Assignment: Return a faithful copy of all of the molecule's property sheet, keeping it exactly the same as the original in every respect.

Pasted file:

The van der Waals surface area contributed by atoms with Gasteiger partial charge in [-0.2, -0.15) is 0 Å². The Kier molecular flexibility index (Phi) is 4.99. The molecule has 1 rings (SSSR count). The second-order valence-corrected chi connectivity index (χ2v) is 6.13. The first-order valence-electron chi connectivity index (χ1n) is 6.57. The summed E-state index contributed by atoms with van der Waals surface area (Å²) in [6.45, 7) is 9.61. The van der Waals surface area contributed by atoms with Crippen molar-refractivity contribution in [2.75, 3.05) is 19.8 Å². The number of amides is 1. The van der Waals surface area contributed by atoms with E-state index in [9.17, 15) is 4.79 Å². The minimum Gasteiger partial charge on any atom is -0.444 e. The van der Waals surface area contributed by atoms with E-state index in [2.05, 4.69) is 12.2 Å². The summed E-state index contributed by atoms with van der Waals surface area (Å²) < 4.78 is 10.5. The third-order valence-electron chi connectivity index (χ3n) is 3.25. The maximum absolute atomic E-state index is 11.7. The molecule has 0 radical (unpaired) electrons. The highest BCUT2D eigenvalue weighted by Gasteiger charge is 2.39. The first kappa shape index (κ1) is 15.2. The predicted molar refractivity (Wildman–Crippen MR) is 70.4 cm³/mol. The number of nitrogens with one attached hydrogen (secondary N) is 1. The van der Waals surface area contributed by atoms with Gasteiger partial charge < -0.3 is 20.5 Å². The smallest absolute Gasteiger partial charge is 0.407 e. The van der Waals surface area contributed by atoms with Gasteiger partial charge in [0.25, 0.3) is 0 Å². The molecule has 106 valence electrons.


The van der Waals surface area contributed by atoms with Gasteiger partial charge in [-0.2, -0.15) is 0 Å². The Kier molecular flexibility index (Phi) is 4.99. The molecule has 1 rings (SSSR count). The second-order valence-corrected chi connectivity index (χ2v) is 6.13. The first-order valence-electron chi connectivity index (χ1n) is 6.57. The summed E-state index contributed by atoms with van der Waals surface area (Å²) in [6.45, 7) is 9.61. The van der Waals surface area contributed by atoms with Crippen molar-refractivity contribution in [2.75, 3.05) is 19.8 Å². The number of amides is 1. The van der Waals surface area contributed by atoms with E-state index in [9.17, 15) is 4.79 Å². The minimum Gasteiger partial charge on any atom is -0.444 e. The van der Waals surface area contributed by atoms with E-state index in [2.05, 4.69) is 12.2 Å². The summed E-state index contributed by atoms with van der Waals surface area (Å²) < 4.78 is 10.5. The third-order valence-electron chi connectivity index (χ3n) is 3.25. The maximum absolute atomic E-state index is 11.7. The molecule has 0 radical (unpaired) electrons. The highest BCUT2D eigenvalue weighted by Gasteiger charge is 2.39. The first kappa shape index (κ1) is 15.2. The predicted molar refractivity (Wildman–Crippen MR) is 70.4 cm³/mol. The number of nitrogens with one attached hydrogen (secondary N) is 1. The van der Waals surface area contributed by atoms with Gasteiger partial charge < -0.3 is 20.5 Å². The smallest absolute Gasteiger partial charge is 0.407 e. The van der Waals surface area contributed by atoms with Gasteiger partial charge in [0.25, 0.3) is 0 Å². The molecule has 106 valence electrons.